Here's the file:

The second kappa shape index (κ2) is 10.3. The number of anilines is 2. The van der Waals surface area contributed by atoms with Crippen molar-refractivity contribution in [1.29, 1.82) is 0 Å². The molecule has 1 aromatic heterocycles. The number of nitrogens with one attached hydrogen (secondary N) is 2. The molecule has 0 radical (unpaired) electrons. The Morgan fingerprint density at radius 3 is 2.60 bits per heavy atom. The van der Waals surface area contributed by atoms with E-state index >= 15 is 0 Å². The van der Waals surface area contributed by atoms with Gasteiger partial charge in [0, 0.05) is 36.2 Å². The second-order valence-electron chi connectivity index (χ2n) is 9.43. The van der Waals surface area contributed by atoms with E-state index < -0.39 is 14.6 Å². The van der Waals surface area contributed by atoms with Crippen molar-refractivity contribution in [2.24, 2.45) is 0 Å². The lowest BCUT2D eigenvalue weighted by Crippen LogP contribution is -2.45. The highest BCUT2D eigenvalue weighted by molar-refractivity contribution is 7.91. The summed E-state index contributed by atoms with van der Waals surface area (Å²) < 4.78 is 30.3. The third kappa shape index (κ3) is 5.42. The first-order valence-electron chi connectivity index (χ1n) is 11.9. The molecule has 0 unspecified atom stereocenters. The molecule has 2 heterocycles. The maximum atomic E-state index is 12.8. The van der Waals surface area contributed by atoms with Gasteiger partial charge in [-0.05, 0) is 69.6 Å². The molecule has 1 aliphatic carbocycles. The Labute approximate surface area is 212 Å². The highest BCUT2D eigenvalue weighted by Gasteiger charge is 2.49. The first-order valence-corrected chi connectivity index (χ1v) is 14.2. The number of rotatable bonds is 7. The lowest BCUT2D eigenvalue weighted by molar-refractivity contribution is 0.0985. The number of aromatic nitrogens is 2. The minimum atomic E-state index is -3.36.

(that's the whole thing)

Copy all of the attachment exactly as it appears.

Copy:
The second kappa shape index (κ2) is 10.3. The number of anilines is 2. The van der Waals surface area contributed by atoms with Crippen molar-refractivity contribution in [1.29, 1.82) is 0 Å². The molecule has 1 aromatic heterocycles. The number of nitrogens with one attached hydrogen (secondary N) is 2. The molecule has 0 radical (unpaired) electrons. The Morgan fingerprint density at radius 3 is 2.60 bits per heavy atom. The van der Waals surface area contributed by atoms with E-state index >= 15 is 0 Å². The van der Waals surface area contributed by atoms with Gasteiger partial charge in [0, 0.05) is 36.2 Å². The second-order valence-electron chi connectivity index (χ2n) is 9.43. The van der Waals surface area contributed by atoms with E-state index < -0.39 is 14.6 Å². The van der Waals surface area contributed by atoms with Crippen molar-refractivity contribution in [2.24, 2.45) is 0 Å². The lowest BCUT2D eigenvalue weighted by Crippen LogP contribution is -2.45. The highest BCUT2D eigenvalue weighted by molar-refractivity contribution is 7.91. The summed E-state index contributed by atoms with van der Waals surface area (Å²) < 4.78 is 30.3. The third kappa shape index (κ3) is 5.42. The first-order valence-electron chi connectivity index (χ1n) is 11.9. The molecule has 0 unspecified atom stereocenters. The molecule has 2 heterocycles. The maximum atomic E-state index is 12.8. The van der Waals surface area contributed by atoms with Gasteiger partial charge in [-0.05, 0) is 69.6 Å². The molecule has 1 aliphatic carbocycles. The Labute approximate surface area is 212 Å². The highest BCUT2D eigenvalue weighted by Gasteiger charge is 2.49. The first-order valence-corrected chi connectivity index (χ1v) is 14.2. The number of rotatable bonds is 7. The lowest BCUT2D eigenvalue weighted by molar-refractivity contribution is 0.0985. The number of aromatic nitrogens is 2. The minimum atomic E-state index is -3.36.